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Open Access research which pushes advances in bionanotechnology

Strathprints makes available scholarly Open Access content by researchers in the Strathclyde Institute of Pharmacy & Biomedical Sciences (SIPBS) , based within the Faculty of Science.

SIPBS is a major research centre in Scotland focusing on 'new medicines', 'better medicines' and 'better use of medicines'. This includes the exploration of nanoparticles and nanomedicines within the wider research agenda of bionanotechnology, in which the tools of nanotechnology are applied to solve biological problems. At SIPBS multidisciplinary approaches are also pursued to improve bioscience understanding of novel therapeutic targets with the aim of developing therapeutic interventions and the investigation, development and manufacture of drug substances and products.

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Perceptions and experience of employment regulation in UK small firms

Carter, S.L. and Mason, C.M. and Tagg, S.K. (2009) Perceptions and experience of employment regulation in UK small firms. Environment and Planning C: Government and Policy, 27 (2). pp. 263-278. ISSN 1472-3425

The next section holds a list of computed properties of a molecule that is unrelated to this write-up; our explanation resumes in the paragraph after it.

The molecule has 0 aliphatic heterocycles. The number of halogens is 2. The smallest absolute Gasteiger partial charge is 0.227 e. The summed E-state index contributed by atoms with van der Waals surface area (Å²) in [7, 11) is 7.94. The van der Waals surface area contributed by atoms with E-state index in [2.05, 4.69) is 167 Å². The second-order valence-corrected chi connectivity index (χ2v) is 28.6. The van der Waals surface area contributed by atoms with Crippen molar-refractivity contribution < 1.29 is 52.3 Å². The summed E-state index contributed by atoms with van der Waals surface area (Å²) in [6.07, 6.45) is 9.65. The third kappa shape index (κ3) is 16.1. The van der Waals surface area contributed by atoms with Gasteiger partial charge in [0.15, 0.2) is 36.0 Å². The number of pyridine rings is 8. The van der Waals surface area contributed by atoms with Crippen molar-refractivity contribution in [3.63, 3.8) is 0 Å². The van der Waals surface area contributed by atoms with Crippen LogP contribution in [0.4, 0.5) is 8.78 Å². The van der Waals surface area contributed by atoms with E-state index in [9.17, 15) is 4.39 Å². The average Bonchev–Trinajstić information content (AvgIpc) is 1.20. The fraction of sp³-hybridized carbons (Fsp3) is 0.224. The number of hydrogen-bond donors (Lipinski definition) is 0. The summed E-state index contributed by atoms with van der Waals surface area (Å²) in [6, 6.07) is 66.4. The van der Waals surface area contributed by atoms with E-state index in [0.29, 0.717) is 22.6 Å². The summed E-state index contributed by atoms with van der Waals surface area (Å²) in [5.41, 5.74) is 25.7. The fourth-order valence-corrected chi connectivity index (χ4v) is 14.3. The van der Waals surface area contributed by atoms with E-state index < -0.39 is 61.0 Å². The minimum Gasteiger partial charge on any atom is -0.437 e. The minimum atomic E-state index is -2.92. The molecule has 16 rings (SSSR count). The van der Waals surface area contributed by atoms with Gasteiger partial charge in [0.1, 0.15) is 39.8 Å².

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Abstract

The view that excessive regulation constrains small business growth has been a persistent theme within business and policy communities, although recent studies have demonstrated the actual effects of regulation to be relatively modest. A prior small-scale study proposed four reasons why employment legislation does 'not damage' small firms. We attempt to assess the robustness of these propositions in a large-scale survey of 16 779 small firms. Results provide empirical support for three propositions. Firstly, perceived dissatisfaction masks actual effects. Secondly, competitive conditions mediate regulatory effects; however, even resource-constrained firms reported few negative effects. Thirdly, informality eases regulatory impact. Results failed to confirm that older laws are 'routinised'. Length of time as a business owner was found to be more influential than age of regulation, with owners who have been in business for many years having a longer 'window of exposure' increasing their likelihood of experiencing negative and positive effects.